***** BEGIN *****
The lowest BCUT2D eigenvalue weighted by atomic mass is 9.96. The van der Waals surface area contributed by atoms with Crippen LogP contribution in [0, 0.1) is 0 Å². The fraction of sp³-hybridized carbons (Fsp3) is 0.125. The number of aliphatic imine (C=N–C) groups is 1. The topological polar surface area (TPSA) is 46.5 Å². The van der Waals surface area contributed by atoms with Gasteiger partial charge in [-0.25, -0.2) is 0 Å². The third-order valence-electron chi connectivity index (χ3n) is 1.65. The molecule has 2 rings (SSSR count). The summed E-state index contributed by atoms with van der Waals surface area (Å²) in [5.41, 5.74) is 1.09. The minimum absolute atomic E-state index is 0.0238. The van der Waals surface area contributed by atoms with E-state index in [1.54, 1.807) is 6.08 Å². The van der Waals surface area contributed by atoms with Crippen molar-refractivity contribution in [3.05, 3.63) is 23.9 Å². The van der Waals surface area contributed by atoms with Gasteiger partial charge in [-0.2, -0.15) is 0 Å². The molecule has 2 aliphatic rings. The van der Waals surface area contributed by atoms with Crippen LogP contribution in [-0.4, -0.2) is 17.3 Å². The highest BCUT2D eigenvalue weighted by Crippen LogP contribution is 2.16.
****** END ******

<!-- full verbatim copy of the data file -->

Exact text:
The lowest BCUT2D eigenvalue weighted by atomic mass is 9.96. The van der Waals surface area contributed by atoms with Crippen LogP contribution in [0, 0.1) is 0 Å². The fraction of sp³-hybridized carbons (Fsp3) is 0.125. The number of aliphatic imine (C=N–C) groups is 1. The topological polar surface area (TPSA) is 46.5 Å². The van der Waals surface area contributed by atoms with Gasteiger partial charge in [-0.25, -0.2) is 0 Å². The third-order valence-electron chi connectivity index (χ3n) is 1.65. The molecule has 2 rings (SSSR count). The summed E-state index contributed by atoms with van der Waals surface area (Å²) in [5.41, 5.74) is 1.09. The minimum absolute atomic E-state index is 0.0238. The van der Waals surface area contributed by atoms with E-state index in [1.54, 1.807) is 6.08 Å². The van der Waals surface area contributed by atoms with Crippen molar-refractivity contribution in [3.05, 3.63) is 23.9 Å². The van der Waals surface area contributed by atoms with Gasteiger partial charge in [-0.2, -0.15) is 0 Å². The molecule has 2 aliphatic rings. The van der Waals surface area contributed by atoms with Crippen LogP contribution in [-0.4, -0.2) is 17.3 Å². The highest BCUT2D eigenvalue weighted by Crippen LogP contribution is 2.16.